Is Utopia Gone Forever? Anton Ginzburg on the Lessons of the Soviet Art School VKhUTEMAS, and the Future of the Universalist Project

Andrew M. Goldstein, Artspace, February 4, 2017

For the past several years, the Russian-born, New York-based artist Anton Ginzburg has been working on a trilogy of films exploring post-Soviet geographies, searching for insights into the historical, intellectual, and cultural forces that have forged our contemporary reality.


His first cinematic journey, Hyperborea (2011), took him from the Pacific Northwest—where the American writer Washington Irving fancifully located the mythical land of Hyperborea—to Ginzburg’s birthplace of St. Petersburg to the northern gulags, where Russian archeologists claimed to have found evidence of the fabled domain. The second, Walking the Sea (2014), found the artist trekking by foot across the Aral Sea, an enormous former water body between Kazakhstan and Uzbekistan that was entirely drained during Soviet times when the water was rerouted to irrigate cotton farms, creating one of the 20th century’s worst ecological tragedies.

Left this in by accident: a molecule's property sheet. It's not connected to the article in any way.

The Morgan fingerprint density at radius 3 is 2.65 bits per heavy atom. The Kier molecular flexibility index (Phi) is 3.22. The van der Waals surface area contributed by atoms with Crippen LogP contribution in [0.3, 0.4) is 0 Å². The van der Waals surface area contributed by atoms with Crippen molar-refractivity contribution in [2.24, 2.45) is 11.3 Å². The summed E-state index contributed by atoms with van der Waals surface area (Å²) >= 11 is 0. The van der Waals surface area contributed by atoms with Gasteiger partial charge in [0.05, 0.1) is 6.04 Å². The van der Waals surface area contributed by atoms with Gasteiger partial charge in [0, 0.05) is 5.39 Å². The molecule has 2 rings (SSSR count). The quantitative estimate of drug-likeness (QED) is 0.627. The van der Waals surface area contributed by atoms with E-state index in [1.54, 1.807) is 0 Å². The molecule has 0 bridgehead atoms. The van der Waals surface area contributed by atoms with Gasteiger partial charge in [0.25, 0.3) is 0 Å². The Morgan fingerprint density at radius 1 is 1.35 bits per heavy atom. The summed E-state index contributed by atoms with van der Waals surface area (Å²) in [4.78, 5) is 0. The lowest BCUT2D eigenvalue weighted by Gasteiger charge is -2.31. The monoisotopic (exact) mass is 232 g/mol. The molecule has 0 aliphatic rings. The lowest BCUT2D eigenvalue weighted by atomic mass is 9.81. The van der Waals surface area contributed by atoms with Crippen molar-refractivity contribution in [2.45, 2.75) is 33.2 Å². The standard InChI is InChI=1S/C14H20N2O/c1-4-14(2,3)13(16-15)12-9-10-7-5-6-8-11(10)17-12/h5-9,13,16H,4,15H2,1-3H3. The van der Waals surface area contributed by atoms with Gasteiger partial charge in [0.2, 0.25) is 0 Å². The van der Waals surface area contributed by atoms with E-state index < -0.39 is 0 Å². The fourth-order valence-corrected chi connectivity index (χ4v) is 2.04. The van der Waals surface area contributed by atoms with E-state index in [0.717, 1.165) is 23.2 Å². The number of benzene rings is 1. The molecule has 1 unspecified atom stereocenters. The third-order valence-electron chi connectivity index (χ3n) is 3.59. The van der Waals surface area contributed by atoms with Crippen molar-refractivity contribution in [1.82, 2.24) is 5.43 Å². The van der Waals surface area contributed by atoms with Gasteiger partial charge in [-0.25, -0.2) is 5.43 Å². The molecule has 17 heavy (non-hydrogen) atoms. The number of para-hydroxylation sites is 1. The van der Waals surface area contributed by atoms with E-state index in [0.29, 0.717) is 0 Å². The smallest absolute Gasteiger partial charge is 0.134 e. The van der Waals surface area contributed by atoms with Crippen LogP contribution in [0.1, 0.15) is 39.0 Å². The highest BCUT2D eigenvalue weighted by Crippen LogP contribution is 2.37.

Now, the third and final film has made its debut along with an accompanying exhibition at Canada’s Southern Alberta Art Gallery , and it shows the artist venturing further into his own biography, as a child of the Soviet cultural system. The show also happens to raise one of the most consequent questions of our time: what has happened to the utopian dream of a universalist world?


To delve into the concepts behind the exhibition, titled “The Blue Flame: Constructions and Initiatives,” Artspace’s Andrew M. Goldstein spoke to Ginzburg about how he created the fascinating body of work, and what it has to do with the little-known Soviet art school—a cousin of the Bauhaus—known as VKhUTEMAS.